Small businesses, whether established entities or recent startups, typically need growth capital or other types of funding to aid their development. Many existing businesses have accessed small business loans, lines of credit and business credit cards, while a startup might have received capital funding from investors and other sources. In the event of an unexpected cash crunch, these owners may need to seek the alternate form of small business funding known as a bridge loan.
Who can Benefit From a Bridge Loan?
An established business may be in the middle of refinancing a conventional loan and develop a cash shortage that puts them at risk of not making supplier payments, payroll or covering other everyday expenses. A startup might be waiting for a new equity investment deal to close, and may realize that they won't have the cash on hand to pay for marketing or equipment, or to cover the cost of product development. As a last resort, these small businesses may be able to access a source of cash that lets them meet their commitments, and keep their businesses afloat, until the anticipated influx of capital funding arrives. Short-term bridge loans can literally span these gaps in financing.
The Drawbacks of a Bridge Loan
The terms of a bridge loan are often not ideal for the small business owner. These are short life-span notes of anywhere from 30 days to nine months in duration, and they typically carry interest rates ranging between 7% and 12%. Security, in the form of business assets such as receivables, equipment, real estate or intellectual property, can be required to obtain this form of small business funding. A startup may have to offer warrant coverage, a percentage of the loaned amount that the investor can buy in company stock, as an incentive in order to get the capital needed. Origination fees, often 1% or 2% of the loan amount, may be charged. An investor willing to provide a bridge loan may even add in restrictions on how the business can spend and invest during the loan period. Owners may have to use personal collateral, putting them at risk of losing not only their business, but a home or other fixed assets, if they default on the loan.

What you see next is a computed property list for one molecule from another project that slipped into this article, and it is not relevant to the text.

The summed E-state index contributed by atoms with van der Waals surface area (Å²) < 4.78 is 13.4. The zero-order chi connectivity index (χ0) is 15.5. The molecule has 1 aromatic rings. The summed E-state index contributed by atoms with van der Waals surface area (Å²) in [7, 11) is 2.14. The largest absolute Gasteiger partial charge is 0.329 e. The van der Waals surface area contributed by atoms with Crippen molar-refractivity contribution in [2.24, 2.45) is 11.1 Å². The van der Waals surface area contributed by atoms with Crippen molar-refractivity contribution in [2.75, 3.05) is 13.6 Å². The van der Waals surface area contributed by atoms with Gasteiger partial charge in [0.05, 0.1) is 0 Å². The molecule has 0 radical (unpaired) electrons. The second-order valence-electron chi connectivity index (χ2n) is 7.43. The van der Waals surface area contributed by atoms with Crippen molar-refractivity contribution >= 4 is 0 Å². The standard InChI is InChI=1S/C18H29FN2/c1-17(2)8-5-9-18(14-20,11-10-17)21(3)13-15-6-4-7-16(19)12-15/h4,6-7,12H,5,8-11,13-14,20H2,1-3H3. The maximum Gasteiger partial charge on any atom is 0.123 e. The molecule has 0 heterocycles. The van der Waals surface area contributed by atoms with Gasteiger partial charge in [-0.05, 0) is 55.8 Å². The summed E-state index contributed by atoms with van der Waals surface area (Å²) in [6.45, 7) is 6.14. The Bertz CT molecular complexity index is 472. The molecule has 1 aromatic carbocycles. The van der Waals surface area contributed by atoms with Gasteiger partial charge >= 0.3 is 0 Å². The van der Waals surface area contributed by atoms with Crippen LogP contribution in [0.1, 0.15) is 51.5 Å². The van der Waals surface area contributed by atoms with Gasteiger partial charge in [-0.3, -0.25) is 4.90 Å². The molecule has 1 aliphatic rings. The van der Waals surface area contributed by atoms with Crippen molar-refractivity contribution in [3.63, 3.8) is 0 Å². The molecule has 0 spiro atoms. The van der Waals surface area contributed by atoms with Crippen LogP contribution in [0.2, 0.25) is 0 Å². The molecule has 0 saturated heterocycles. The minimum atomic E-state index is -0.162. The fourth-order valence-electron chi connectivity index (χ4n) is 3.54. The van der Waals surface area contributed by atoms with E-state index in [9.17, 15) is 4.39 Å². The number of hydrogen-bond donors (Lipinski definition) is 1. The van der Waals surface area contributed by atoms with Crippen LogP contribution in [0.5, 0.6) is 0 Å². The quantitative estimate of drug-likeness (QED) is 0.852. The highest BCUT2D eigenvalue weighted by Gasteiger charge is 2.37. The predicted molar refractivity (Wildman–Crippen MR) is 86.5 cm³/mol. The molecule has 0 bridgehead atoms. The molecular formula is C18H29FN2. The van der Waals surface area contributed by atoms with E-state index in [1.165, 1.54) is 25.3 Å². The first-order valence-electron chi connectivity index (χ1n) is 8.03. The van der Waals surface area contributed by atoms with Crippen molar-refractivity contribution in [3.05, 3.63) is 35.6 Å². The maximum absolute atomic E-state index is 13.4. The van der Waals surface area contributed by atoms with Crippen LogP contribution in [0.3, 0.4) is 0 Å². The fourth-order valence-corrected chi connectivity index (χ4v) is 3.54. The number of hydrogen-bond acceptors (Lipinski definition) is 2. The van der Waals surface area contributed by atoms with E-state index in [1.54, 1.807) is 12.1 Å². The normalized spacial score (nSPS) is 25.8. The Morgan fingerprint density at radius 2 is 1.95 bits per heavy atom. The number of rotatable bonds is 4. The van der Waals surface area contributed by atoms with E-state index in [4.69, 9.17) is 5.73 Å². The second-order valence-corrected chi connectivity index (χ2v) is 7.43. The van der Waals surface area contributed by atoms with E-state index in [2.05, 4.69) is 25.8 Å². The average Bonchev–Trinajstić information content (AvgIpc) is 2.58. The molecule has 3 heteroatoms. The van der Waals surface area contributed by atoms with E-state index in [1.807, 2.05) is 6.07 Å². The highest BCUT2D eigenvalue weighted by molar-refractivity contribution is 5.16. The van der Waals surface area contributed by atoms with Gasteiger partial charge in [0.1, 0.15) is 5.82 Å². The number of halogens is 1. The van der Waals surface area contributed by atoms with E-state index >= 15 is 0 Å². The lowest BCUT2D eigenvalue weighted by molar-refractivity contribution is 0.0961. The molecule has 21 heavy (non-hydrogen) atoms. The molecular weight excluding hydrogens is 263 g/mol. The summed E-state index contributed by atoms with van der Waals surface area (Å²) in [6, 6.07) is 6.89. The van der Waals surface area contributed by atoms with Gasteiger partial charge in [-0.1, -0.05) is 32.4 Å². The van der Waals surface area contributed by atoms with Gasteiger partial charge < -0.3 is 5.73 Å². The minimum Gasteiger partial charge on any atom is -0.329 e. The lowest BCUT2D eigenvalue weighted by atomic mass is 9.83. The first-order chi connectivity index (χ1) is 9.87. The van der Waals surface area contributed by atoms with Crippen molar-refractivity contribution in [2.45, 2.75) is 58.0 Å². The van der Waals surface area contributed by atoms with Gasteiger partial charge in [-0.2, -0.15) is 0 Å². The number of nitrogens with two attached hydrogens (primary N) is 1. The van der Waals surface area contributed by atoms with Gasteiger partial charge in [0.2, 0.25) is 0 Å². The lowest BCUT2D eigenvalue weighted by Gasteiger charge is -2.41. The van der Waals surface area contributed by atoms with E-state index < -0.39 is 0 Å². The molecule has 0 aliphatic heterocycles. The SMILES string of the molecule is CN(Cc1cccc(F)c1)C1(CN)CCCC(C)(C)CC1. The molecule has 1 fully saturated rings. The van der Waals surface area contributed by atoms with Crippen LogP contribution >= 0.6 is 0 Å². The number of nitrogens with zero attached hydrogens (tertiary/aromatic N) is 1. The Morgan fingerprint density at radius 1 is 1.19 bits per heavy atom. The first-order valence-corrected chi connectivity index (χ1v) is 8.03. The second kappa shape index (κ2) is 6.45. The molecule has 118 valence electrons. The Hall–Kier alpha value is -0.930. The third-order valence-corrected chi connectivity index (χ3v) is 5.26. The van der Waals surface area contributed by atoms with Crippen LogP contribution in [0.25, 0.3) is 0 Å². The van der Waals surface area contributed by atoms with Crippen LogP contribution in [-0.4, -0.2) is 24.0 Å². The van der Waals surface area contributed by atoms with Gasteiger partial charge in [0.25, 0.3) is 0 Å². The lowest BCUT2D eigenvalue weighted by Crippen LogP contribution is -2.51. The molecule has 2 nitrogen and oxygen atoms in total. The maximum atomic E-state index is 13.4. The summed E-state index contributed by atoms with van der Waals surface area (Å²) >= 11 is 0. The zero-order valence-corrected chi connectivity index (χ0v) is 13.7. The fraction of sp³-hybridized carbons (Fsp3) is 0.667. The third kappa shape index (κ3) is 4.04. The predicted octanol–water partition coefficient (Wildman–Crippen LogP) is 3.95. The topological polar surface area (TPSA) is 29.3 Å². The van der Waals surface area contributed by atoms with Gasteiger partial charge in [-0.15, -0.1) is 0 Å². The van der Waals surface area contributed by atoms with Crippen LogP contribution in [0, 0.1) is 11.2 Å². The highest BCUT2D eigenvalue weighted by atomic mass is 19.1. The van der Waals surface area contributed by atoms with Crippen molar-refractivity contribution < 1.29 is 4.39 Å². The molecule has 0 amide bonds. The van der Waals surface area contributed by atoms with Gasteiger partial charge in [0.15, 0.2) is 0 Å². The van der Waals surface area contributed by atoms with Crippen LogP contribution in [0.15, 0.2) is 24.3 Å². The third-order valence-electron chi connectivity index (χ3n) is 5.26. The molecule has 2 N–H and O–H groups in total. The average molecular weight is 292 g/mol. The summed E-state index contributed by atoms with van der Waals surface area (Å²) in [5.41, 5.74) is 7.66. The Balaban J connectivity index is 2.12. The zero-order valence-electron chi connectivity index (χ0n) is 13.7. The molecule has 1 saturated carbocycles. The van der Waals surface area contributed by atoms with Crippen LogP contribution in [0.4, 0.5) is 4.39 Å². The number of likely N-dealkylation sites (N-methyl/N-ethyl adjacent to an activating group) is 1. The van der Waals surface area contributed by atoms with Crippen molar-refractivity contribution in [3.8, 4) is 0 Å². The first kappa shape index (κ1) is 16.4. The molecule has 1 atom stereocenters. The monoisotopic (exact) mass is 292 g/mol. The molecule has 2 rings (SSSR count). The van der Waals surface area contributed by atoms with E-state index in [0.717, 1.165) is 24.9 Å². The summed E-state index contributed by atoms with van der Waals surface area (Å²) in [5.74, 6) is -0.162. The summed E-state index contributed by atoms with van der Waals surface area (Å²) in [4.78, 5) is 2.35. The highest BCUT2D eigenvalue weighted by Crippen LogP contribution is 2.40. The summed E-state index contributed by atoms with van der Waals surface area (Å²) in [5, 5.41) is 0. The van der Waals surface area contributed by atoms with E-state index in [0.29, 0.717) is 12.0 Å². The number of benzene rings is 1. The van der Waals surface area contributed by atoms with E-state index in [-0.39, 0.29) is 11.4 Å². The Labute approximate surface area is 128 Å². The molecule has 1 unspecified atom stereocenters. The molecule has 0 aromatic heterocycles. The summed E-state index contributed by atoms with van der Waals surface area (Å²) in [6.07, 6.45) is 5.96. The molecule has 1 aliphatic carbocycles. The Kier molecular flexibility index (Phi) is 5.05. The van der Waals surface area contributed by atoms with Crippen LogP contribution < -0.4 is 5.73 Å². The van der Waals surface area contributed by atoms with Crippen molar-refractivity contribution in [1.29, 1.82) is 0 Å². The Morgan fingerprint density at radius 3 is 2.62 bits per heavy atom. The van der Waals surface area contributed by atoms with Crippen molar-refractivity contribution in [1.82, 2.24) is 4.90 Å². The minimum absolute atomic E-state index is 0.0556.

How to Obtain a Bridge Loan
If you own a well-established business with a good credit history, a solid cash flow and a demonstrable means of repayment, your bank may be willing to work with you to arrange bridge financing. They'll need proof that your business has the available income to cover loan payments, and they may require collateral. Another way to obtain short-term cash is through a factor; a company that will loan a small business a discounted percentage of their receivables. Startups may have much greater difficulty in finding a source of short-term funds. An equity investor who already has a stake in the health of the business may be the best option. If the business has an expected equity investment from several sources, letters of intent (LOI) from these parties could be enough to solidify a much-needed bridge loan.
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